Can I fight my Colorado DUI?

Simply speaking, yes. An attorney can review every aspect of the case, from the reason that you were stopped, to the validity of the field sobriety tests, to the maintenance of the breathalyzer machine, to the validity of the results. They will conduct a thorough review of all the facts and laws regarding the definition of DUI and your Colorado DUI case.

Also, your attorney will discuss the case with the prosecutor and judge, pointing out your background, your job, and the need for you to keep your license. Because our practice is dedicated to Colorado DWAI and Colorado DUI defense, and because our DUI attorneys have backgrounds in prosecution, we have an intimate knowledge of the Colorado DUI system, and in-depth experience representing clients in Colorado DUI trials. Our experience in prosecution allows to anticipate, and prepare for, strategies employed against our clients.

You must have a qualified and experienced DUI defense attorney, who knows the ins and outs of the Colorado DUI laws and who is passionate about protecting your license.  If you are charged with a Colorado DUI, they will use all of our knowledge and experience in prosecution and defense to protect you from conviction.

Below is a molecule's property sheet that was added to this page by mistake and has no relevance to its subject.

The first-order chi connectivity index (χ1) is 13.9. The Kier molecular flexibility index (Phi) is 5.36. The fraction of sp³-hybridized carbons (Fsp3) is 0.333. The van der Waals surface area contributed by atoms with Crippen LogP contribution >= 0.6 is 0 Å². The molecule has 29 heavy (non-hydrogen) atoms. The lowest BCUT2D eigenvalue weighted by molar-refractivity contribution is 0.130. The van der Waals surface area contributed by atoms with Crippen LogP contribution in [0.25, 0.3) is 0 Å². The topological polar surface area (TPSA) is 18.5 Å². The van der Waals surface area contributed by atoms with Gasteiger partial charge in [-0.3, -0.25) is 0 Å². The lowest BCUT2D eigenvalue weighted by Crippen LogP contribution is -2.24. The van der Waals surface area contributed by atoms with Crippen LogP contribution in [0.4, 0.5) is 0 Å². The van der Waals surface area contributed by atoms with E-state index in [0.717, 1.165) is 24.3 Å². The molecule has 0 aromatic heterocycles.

In addition to their dedication to protecting the rights of the accused, we are committed to providing a superior level of client service. DUI attorneys work one-on-one with you to make sure you understand the process and prevent unwelcome surprises. They keep you informed on the status of your case and respond promptly to your inquiries. The understand how stressful a criminal prosecution is, and working with your lawyer should never be an additional source of stress. You will always be treated with respect, courtesy, and professionalism.


T.W., a postal worker, went to a party in the south suburbs.  He was unfamiliar with the roads there and needed help to get back to the highway so he followed another vehicle that was leaving the party.  Mr. W. was pulled over by the Park Forest police for speeding, and after field sobriety testing, arrested him for DUI.  Mr. W cross examination showed that Mr. W. had been driving in an unimpaired manner, even if slightly over the speed limit, and that he did quite well on the field sobriety tests considering his physical disabilities.  Mr. W had previously had Mr. W.’s license suspension lifted after proving that he had not been properly warned of the consequences of refusing to take a breath test.